He has refused his Assent to Laws, the most wholesome and necessary for the public good.
He has forbidden his Governors to pass Laws of immediate and pressing importance, unless suspended in their operation till his Assent should be obtained; and when so suspended, he has utterly neglected to attend to them.
He has refused to pass other Laws for the accommodation of large districts of people, unless those people would relinquish the right of Representation in the Legislature, a right inestimable to them and formidable to tyrants only.
He has called together legislative bodies at places unusual, uncomfortable, and distant from the depository of their public Records, for the sole purpose of fatiguing them into compliance with his measures.
He has dissolved Representative Houses repeatedly, for opposing with manly firmness his invasions on the rights of the people.
He has refused for a long time, after such dissolutions, to cause others to be elected; whereby the Legislative powers, incapable of Annihilation, have returned to the People at large for their exercise; the State remaining in the mean time exposed to all the dangers of invasion from without, and convulsions within.
He has endeavoured to prevent the population of these States; for that purpose obstructing the Laws for Naturalization of Foreigners; refusing to pass others to encourage their migrations hither, and raising the conditions of new Appropriations of Lands.
He has obstructed the Administration of Justice, by refusing his Assent to Laws for establishing Judiciary powers.
He has made Judges dependent on his Will alone, for the tenure of their offices, and the amount and payment of their salaries.
He has erected a multitude of New Offices, and sent hither swarms of Officers to harrass our people, and eat out their substance.
He has kept among us, in times of peace, Standing Armies without the Consent of our legislatures.
He has affected to render the Military independent of and superior to the Civil power.
He has combined with others to subject us to a jurisdiction foreign to our constitution, and unacknowledged by our laws; giving his Assent to their Acts of pretended Legislation:
For Quartering large bodies of armed troops among us:
For protecting them, by a mock Trial, from punishment for any Murders which they should commit on the Inhabitants of these States:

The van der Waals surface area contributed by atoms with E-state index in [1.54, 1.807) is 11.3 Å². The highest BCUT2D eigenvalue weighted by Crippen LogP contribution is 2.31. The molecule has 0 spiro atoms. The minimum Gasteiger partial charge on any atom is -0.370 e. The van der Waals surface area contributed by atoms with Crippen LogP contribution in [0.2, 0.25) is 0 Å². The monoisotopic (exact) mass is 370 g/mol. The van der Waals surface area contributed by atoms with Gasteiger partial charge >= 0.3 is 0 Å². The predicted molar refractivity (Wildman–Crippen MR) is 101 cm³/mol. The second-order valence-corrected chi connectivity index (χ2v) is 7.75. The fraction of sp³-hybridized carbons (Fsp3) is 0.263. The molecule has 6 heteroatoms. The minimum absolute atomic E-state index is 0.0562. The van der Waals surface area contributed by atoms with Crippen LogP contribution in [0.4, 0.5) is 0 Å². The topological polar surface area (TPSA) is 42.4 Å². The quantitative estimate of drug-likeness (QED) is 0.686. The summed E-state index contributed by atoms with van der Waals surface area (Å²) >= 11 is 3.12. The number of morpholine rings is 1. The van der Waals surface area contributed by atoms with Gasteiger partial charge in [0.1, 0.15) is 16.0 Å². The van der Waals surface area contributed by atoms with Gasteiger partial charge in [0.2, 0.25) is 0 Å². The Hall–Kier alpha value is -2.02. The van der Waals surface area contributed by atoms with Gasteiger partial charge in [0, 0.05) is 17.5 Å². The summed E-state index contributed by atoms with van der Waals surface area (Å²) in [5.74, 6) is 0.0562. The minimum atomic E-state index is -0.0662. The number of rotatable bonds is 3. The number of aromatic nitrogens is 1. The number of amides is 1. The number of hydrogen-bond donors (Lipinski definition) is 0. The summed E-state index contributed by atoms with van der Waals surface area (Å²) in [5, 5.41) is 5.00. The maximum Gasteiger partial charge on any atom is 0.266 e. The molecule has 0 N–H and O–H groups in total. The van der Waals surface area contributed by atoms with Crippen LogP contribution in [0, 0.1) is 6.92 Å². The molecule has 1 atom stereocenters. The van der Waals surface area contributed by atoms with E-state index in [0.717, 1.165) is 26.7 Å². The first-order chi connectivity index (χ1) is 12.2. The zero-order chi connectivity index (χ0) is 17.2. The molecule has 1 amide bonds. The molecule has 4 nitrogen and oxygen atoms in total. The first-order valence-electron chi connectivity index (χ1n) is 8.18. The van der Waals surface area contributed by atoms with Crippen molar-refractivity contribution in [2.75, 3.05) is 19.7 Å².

For cutting off our Trade with all parts of the world:
For imposing Taxes on us without our Consent:
For depriving us in many cases, of the benefits of Trial by Jury:
For transporting us beyond Seas to be tried for pretended offences
For abolishing the free System of English Laws in a neighbouring Province, establishing therein an Arbitrary government, and enlarging its Boundaries so as to render it at once an example and fit instrument for introducing the same absolute rule into these Colonies:
For taking away our Charters, abolishing our most valuable Laws, and altering fundamentally the Forms of our Governments:
For suspending our own Legislatures, and declaring themselves invested with power to legislate for us in all cases whatsoever.
He has abdicated Government here, by declaring us out of his Protection and waging War against us.
He has plundered our seas, ravaged our Coasts, burnt our towns, and destroyed the lives of our people.
He is at this time transporting large Armies of foreign Mercenaries to compleat the works of death, desolation and tyranny, already begun with circumstances of Cruelty & perfidy scarcely paralleled in the most barbarous ages, and totally unworthy the Head of a civilized nation.
He has constrained our fellow Citizens taken Captive on the high Seas to bear Arms against their Country, to become the executioners of their friends and Brethren, or to fall themselves by their Hands.